Clinical engineers design, develop and maintain equipment used for diagnosing and treating patients.

What does a clinical engineer do?

Your day-to-day duties may include:

  • testing equipment, like walking aids, wheelchairs and speech synthesizers (known as assistive technologies)
  • developing artificial limbs that attach to the patient's own tissue
  • making artificial joints, heart valves, and hearing implants from new materials
  • designing equipment that allows doctors to try new medical techniques, like optical instruments for keyhole surgery
  • management of medical equipment, like scanners, imaging machines, and monitoring systems
  • carrying out quality assurance checks to ensure all equipment is working correctly and safely
  • working closely with other medical professionals and technical staff

What do I need to do to become a clinical engineer?

You can get into this job through:

  • a university course
  • an apprenticeship
  • go on a specialist training programme run by the NHS


You can do a degree to start training as a clinical engineer. Relevant subjects include:

  • electrical or electronic engineering
  • mechanical engineering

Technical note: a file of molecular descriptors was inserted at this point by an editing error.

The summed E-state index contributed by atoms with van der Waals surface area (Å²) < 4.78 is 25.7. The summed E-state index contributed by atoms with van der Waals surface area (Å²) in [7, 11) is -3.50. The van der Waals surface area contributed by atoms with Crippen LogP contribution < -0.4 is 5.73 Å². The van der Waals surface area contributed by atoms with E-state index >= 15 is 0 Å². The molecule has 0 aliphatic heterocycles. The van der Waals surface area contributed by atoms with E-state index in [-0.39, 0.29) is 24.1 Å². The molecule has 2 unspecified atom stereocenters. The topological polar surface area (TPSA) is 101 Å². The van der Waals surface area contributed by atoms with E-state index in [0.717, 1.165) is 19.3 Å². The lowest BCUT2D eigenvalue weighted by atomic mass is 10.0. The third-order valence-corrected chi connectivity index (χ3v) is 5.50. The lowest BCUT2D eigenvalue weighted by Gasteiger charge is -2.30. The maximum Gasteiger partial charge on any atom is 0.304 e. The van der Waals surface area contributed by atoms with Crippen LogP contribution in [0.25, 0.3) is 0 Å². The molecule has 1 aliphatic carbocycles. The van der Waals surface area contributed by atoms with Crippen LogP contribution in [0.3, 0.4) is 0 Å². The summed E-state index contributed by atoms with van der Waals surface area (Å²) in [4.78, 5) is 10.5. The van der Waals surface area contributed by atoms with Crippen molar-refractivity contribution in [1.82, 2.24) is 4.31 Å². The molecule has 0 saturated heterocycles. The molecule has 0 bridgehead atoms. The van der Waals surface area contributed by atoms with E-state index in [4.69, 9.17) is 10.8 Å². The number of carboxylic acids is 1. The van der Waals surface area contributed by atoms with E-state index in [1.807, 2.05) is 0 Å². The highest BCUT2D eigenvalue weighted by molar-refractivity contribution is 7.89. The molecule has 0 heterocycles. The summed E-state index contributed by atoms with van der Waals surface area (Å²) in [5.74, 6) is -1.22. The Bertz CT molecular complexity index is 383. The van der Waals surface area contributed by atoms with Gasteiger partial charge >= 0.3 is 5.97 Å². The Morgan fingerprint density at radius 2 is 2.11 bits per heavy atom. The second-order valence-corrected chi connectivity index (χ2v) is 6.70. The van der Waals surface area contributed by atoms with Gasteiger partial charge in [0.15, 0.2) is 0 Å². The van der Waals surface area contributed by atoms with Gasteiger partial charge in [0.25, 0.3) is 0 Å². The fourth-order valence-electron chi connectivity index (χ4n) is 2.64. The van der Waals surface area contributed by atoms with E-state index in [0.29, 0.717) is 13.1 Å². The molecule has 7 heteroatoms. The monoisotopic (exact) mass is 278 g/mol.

• biomedical science/engineering
  • pure or applied physics
  • applied maths

Your degree should be accredited by the Engineering Council.

After your degree, you can apply for the postgraduate NHS Scientist Training Programme (STP). During the three-year programme, you'll be employed and study a postgraduate master's degree at university.

Competition for places on the STP is high, so it helps if you have relevant experience. Try and do some voluntary work in a hospital and get experience of patient contact.

You could also find employment in the private sector and work your way up to chartered engineer status.

Entry requirements

You'll usually need:

  • five GCSEs at grades 9 to 4 (A* to C) including two sciences
  • two or three A levels, including maths and physics


You could get into this job through a healthcare science practitioner degree apprenticeship.

Entry requirements

You'll usually need four or five GCSEs at grades 9 to 4 (A* to C), and college qualifications like A levels for a degree apprenticeship.

Other routes

If you do not have a degree, you could apply for the NHS Practitioner Training Programme.

During the three-year programme, you'll be employed and study a degree in healthcare science at university.

To apply, you'll need five GCSE grades 9 to 4 (A* to C) including English language, maths, and a science subject, and at least two A levels, including maths or a science.


You'll need to register with the Health and Care Professions Council.

Related skills

  • Communication
  • Financial planning
  • IT
  • Numeracy
  • Problem solving
  • Teamwork
  • Technical ability
  • Time management

Related subjects

  • Maths
  • Physics

Where to find out more

Where could I be working?

You could work in an NHS or private hospital, in a laboratory, at a research facility, or in a workshop.

Career opportunities

With experience and further training, you could become a consultant, specialising in particular clinical areas, or move into management, teaching, or medical research.

Contains public sector information licensed under the Open Government Licence v3.0

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